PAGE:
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HashStore is a disk data management
system written in Java. It offers:
- Source available under the General Public License for free use or under a commercial license
for commercial products.
- Same method calls as java.util.Hashtable
- The option to be able to add duplicate keys to the table
- Theoretical capacity of one billion entries per table
- No disk space needs to be preallocated and no capacity needs to be specified
- Never a need to rehash or do any other maintenance
- Total JAR file size for all classes less than 8K
- Small and fixed memory requirements
- Deletions result in disk space immediately being given back to the file system
- Disk space usage increases linearly
- Synchronized and non-synchronized options
HashStore is designed to provide a disk based version of Hashtable and therebye providing
long term persistence for Java objects. Objects stored must implement the
HashStore consists of 4 classes:
DiskHashtable - The base non-synchronized disk hashtable
SyncDiskHashtable - A synchronized version of
DuplicateDiskHashtable - A disk hashtable that allows duplicate keys
SyncDuplicateHashtable - A synchronized version of
How does it work?
The idea behind Hashstore is to let the underlying file system do the work of organising storage space which
is why disk usage expands and contracts according to requirements. It is also the
reason why there is need to preallocate space or worry about capacity and how the classes can be so small.
Disk space usage
Disk space usage will increase linearly with the number of entries in a table.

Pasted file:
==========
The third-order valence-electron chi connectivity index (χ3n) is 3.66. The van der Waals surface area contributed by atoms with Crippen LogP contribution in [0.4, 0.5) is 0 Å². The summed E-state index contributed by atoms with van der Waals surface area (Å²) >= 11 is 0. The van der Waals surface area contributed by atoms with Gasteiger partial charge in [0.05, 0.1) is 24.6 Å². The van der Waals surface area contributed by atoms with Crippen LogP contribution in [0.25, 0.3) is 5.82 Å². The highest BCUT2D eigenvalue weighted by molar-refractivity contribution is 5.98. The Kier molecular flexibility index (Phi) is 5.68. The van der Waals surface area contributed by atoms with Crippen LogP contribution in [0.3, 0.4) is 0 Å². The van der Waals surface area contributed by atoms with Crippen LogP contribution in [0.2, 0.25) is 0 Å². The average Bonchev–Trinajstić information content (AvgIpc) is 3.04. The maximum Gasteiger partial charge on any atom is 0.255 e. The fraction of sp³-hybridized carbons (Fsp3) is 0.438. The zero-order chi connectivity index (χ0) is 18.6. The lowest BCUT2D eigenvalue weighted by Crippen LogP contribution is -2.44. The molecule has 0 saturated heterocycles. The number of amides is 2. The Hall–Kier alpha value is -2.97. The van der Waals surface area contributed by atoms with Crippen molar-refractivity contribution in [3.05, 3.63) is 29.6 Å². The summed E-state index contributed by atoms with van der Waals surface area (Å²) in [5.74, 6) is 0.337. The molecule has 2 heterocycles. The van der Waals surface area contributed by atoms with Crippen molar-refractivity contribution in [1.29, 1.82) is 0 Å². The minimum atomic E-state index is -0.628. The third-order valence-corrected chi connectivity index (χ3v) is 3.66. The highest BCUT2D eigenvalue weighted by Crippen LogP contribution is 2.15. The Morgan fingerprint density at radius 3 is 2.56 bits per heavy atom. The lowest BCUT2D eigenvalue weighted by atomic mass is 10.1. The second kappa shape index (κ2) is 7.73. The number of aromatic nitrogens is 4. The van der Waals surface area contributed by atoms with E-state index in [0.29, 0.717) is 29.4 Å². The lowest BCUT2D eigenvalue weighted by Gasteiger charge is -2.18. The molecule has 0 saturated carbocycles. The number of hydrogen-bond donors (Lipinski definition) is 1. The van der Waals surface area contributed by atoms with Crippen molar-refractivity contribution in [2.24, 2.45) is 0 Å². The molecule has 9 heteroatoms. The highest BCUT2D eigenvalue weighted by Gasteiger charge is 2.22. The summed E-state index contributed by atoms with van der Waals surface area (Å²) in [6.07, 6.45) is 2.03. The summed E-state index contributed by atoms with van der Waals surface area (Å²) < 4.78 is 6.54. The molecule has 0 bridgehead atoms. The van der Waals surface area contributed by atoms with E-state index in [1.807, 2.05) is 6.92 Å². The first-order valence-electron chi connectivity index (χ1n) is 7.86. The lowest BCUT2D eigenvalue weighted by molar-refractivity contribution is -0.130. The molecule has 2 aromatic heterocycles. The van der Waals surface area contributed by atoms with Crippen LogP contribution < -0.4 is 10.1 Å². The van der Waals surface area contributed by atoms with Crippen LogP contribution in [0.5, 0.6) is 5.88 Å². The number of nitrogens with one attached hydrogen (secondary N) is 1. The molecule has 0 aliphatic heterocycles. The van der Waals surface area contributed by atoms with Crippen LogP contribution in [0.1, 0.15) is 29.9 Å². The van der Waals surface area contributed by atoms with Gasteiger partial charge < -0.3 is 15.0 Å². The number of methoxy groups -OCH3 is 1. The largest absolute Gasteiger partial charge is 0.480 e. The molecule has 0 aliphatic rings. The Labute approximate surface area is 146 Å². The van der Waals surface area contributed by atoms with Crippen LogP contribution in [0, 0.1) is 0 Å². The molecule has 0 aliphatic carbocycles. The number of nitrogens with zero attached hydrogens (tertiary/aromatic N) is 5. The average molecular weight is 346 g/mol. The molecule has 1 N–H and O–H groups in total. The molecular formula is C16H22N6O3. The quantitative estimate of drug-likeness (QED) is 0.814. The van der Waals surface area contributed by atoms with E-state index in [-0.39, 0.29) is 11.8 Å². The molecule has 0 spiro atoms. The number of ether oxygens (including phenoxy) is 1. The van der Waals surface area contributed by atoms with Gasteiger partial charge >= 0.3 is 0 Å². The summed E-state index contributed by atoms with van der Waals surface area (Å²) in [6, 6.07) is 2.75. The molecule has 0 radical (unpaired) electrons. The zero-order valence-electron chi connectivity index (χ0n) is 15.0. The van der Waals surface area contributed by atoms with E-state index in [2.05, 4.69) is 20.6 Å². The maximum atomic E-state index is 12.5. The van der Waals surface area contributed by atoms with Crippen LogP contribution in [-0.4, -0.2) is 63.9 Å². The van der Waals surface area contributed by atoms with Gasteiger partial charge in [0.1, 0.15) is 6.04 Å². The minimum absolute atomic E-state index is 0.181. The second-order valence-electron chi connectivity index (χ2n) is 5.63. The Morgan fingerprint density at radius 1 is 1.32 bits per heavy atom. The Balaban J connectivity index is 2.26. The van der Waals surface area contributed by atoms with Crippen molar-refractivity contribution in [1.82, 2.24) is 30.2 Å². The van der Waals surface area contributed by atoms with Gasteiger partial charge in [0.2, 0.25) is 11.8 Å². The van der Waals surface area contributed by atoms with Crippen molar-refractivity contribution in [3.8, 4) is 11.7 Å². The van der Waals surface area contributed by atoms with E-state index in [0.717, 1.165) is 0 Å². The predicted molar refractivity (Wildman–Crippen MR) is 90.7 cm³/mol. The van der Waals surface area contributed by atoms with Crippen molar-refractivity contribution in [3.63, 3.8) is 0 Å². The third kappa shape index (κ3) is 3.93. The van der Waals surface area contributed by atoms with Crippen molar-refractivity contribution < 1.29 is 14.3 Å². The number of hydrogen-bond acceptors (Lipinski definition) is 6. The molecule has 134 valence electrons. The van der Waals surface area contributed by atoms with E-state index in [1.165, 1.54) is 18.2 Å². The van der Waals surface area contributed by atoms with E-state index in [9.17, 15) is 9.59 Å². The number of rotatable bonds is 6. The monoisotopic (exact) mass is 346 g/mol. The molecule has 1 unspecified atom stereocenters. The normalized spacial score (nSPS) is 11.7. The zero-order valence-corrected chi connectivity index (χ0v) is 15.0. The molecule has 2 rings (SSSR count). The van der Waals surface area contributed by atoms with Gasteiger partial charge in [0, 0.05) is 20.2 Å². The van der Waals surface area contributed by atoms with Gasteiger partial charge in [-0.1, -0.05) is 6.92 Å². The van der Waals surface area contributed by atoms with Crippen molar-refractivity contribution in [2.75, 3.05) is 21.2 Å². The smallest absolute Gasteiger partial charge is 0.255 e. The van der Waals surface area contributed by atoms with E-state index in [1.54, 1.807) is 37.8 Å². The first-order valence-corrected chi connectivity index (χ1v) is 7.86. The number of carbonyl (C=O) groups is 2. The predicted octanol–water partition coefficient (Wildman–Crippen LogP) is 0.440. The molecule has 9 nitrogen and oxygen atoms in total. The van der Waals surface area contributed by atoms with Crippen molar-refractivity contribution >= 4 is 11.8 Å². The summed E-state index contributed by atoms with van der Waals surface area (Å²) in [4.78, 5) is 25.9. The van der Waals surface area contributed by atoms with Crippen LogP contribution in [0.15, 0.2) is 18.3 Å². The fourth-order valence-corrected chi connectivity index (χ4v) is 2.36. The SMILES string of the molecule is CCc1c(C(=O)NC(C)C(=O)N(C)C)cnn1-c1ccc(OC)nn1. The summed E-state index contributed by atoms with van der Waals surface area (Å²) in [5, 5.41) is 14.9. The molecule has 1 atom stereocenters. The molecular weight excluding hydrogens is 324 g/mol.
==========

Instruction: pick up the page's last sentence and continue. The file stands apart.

As objects are added it should be remembered that simple objects such as a single
integer will still occupy one file on disk and this probably won't be less than 1K.
On the other hand, as entries are deleted, the space is immediately given back to the
file system for reuse.
How are the object files stored?
Clearly all files can't be stored in a single directory. HashStore uses an
algorithm to spread files across a directory structure that is within the
capabilities of the file system. The top level consists of two directories, one for the keys and
one for the values. Under that there are three more levels of directories until we get to the
The objects hash value translates directly into a filename where the object is stored. Where there
is a collision the filename has a number appended to it which shows it's position in the collision chain.
If we had a billion entries, and the entries are distributed evenly then there should be no more than
a thousand data files in a bottom level directory.
Hashstore is distributed under the standard GPL license. If it is to be used for
a commercial product then a one time (royalty-free) commercial license should be
What about Collections?
Hashstore is Java 1.1 compliant which was done deliberately to allow it to
run in InternetExplorer. At this stage the Collections interface is not implemented but may be in a future